Dodgson's friendship with Bickersteth, as evidenced in these teasing letters, was unusual for its continuation into her adult life. Dodgson, who met some "200 or 300 children", noted that his child-friendships often evolved into a distant acquaintance as the child grew up: "usually the child becomes so entirely a different being as she grows into a woman that our friendship has to change too: and that it usually does by sliding down, from a loving intimacy, into an acquaintance that merely consists of a bow and a smile when we meet!" (Letter, 31 March 1890). Bickersteth herself remarked on the fact that she was "one of the 'children' whose love for him endured into adulthood" (Collingwood, p. 222). At seventy years old, when it was announced that Alice's Adventures Under Ground, the original manuscript of Alice's Adventures in Wonderland, was to be sold at auction, Bickersteth was one of a number of people who wrote to The Times to express the hope that the manuscript would remain in Britain. In her letter, she recalled her final interaction with the author: "the last time I saw Mr. Dodgson, not long before his death, was at the Indian Institute at Oxford when, full of his characteristic teasing, as usual, he tried to prove to me, the mother of six sons, how infinitely superior he considered girls to boys; and that was indeed a settled conviction he was always ready to defend" (Bickersteth, 1928).
The book was originally printed in Oxford at the Clarendon Press in June 1865, but suppressed when Dodgson heard that the book's illustrator was dissatisfied with the quality of the printing. He recalled the few pre-publication copies he had sent out to his friends and donated them to hospitals, where most perished. Only 23 of those original "1865 Alices" are now extant, mostly in institutional holdings, thus creating one of the most famous black tulips of book collecting. It was entirely reset by Richard Clay for this authorized Macmillan edition which, although dated 1866, was in fact ready in time for the 1865 Christmas market. Dodgson received copies for presentation in November 1865, and in his diary recorded 76 names of those who received presentation copies, with Ella Williams's name twenty-third on the list. "Most have the inscription '... from the author' and rarely contain a date although dating his inscription became Dodgson's practice in subsequent books" (Wakeling, p. 19). Only a handful of presentation copies of the first published edition have appeared in commerce.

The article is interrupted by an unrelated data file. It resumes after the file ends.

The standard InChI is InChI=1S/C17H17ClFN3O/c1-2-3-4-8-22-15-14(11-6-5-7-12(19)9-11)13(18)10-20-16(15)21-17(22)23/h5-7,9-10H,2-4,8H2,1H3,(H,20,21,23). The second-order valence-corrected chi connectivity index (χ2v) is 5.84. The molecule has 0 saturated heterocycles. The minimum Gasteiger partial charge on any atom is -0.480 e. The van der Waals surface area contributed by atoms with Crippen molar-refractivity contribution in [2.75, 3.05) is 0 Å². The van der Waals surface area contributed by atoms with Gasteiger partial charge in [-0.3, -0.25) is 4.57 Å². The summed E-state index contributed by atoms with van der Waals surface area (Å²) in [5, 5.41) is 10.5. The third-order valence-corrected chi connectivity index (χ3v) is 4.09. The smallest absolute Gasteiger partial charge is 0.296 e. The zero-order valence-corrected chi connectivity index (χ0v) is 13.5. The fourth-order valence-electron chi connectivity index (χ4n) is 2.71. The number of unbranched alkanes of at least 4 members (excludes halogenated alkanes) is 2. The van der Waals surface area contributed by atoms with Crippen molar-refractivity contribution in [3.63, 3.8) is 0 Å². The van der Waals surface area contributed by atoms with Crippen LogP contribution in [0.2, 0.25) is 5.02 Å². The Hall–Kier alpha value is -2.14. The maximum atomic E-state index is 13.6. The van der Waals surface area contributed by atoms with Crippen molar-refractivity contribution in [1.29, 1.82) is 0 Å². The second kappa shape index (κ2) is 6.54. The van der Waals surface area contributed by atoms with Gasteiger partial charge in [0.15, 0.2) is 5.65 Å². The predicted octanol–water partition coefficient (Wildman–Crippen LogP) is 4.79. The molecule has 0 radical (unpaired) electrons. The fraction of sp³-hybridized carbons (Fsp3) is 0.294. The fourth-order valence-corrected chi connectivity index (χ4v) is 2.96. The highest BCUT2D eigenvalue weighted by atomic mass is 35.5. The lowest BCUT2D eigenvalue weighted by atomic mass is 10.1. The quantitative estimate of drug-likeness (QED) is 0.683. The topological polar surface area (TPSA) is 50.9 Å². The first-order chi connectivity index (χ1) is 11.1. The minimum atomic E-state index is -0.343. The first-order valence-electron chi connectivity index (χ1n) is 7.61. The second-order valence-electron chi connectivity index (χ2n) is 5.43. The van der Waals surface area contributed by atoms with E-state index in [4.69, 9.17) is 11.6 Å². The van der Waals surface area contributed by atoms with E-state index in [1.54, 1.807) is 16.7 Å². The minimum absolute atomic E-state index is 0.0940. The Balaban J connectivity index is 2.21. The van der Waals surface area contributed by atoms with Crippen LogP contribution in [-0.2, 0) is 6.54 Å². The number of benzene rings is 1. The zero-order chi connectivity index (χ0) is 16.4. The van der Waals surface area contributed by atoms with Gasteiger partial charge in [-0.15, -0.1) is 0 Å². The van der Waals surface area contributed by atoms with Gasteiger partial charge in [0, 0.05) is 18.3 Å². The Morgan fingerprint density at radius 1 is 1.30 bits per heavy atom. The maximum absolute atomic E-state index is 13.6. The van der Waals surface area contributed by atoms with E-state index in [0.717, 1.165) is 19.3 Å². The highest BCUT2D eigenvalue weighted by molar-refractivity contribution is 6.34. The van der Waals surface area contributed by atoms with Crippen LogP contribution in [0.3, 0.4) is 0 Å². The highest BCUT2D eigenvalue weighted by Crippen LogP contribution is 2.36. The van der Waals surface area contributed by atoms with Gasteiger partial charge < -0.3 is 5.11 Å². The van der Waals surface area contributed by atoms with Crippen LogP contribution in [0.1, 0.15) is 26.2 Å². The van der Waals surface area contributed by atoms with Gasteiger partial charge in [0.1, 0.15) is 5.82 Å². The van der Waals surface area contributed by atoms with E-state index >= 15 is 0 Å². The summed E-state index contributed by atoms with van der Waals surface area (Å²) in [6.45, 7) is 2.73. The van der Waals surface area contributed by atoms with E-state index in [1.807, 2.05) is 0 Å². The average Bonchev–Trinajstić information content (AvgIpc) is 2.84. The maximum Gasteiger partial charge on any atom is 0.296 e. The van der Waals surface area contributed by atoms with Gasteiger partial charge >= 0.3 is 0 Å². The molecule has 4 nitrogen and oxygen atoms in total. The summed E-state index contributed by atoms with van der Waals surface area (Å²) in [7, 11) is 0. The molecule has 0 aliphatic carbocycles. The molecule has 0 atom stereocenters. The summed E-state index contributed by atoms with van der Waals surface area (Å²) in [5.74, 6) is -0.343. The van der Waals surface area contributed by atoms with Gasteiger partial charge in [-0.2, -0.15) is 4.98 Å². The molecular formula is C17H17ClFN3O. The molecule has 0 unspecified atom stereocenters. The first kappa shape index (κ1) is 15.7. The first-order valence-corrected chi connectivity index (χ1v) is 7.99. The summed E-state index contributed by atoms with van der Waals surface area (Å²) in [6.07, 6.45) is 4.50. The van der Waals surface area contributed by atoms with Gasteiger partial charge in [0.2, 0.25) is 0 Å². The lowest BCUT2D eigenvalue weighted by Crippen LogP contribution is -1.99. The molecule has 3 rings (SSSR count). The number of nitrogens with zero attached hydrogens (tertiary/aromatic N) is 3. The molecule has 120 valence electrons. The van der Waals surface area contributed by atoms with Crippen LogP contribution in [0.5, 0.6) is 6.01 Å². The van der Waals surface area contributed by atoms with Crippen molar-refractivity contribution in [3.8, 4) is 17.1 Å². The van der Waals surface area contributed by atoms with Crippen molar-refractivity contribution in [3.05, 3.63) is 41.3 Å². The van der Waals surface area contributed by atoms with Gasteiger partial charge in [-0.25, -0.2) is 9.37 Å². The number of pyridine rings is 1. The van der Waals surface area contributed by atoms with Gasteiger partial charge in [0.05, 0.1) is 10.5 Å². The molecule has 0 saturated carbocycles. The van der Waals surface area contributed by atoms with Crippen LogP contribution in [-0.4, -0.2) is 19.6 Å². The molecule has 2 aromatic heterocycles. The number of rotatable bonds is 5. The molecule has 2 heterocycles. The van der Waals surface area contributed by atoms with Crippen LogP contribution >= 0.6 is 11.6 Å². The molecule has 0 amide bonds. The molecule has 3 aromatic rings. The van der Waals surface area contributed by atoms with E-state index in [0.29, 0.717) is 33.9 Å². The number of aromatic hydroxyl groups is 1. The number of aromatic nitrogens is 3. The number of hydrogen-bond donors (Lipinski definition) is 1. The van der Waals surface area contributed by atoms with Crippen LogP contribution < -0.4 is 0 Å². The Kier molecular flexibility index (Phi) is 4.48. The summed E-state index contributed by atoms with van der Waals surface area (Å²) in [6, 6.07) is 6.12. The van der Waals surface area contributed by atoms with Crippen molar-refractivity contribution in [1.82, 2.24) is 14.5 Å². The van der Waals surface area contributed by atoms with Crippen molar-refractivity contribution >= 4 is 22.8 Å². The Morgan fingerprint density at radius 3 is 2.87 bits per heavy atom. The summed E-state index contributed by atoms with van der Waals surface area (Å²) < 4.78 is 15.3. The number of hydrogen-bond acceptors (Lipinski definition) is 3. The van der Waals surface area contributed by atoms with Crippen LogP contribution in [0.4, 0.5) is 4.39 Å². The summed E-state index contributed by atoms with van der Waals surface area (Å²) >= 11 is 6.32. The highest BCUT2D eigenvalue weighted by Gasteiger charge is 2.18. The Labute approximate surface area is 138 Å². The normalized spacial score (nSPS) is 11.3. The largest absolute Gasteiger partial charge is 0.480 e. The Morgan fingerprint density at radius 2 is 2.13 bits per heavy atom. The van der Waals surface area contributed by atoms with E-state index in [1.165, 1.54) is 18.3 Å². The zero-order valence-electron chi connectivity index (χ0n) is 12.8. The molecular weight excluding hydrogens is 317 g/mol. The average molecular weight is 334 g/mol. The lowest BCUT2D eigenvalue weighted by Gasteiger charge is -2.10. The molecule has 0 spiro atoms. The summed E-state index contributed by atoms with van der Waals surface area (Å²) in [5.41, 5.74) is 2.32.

Octavo (178 x 117 mm). Recent red morocco by Bayntun-Riviere of Bath, title to spine gilt, edges gilt, marbled endpapers, with, mounted on three blanks: autograph letter, pp. 3, bifolium, signed from the author to Mrs Julia Monier-Williams, dated 31 January 1879; facsimile circular letter, one page, signed in autograph from the author to Ella Monier-Williams, Oxford, dated 25 February 1880; autograph letter, pp. 3, bifolium, signed from the author to Ella Monier-Williams, Oxford, dated 29 April 1880, envelope laid onto following leaf. Housed in a custom red cloth slipcase.
Frontispiece with tissue-guard and 41 illustrations by John Tenniel.
A little scattered foxing and soiling, small ink stains to seventh blank and half-title, tiny repair to tip of frontispiece and p. 19 (partly affecting text). A very good copy, attractively bound.
With the exception of framed items*, Peter Harrington offers free delivery on all UK orders of rare books, maps and prints placed through this website. Delivery to USA and the rest of the world is similarly free for orders over £200.
Established in 1969, Peter Harrington is one of the leading rare book firms in the world. It is a proud member of the Antiquarian Booksellers Association – along with ILAB, the PBFA and Lapada – and from shops in Mayfair and Chelsea, London, sells rare books, prints and ephemera to customers across the world.
Tel: +44 (0)20 7591 0220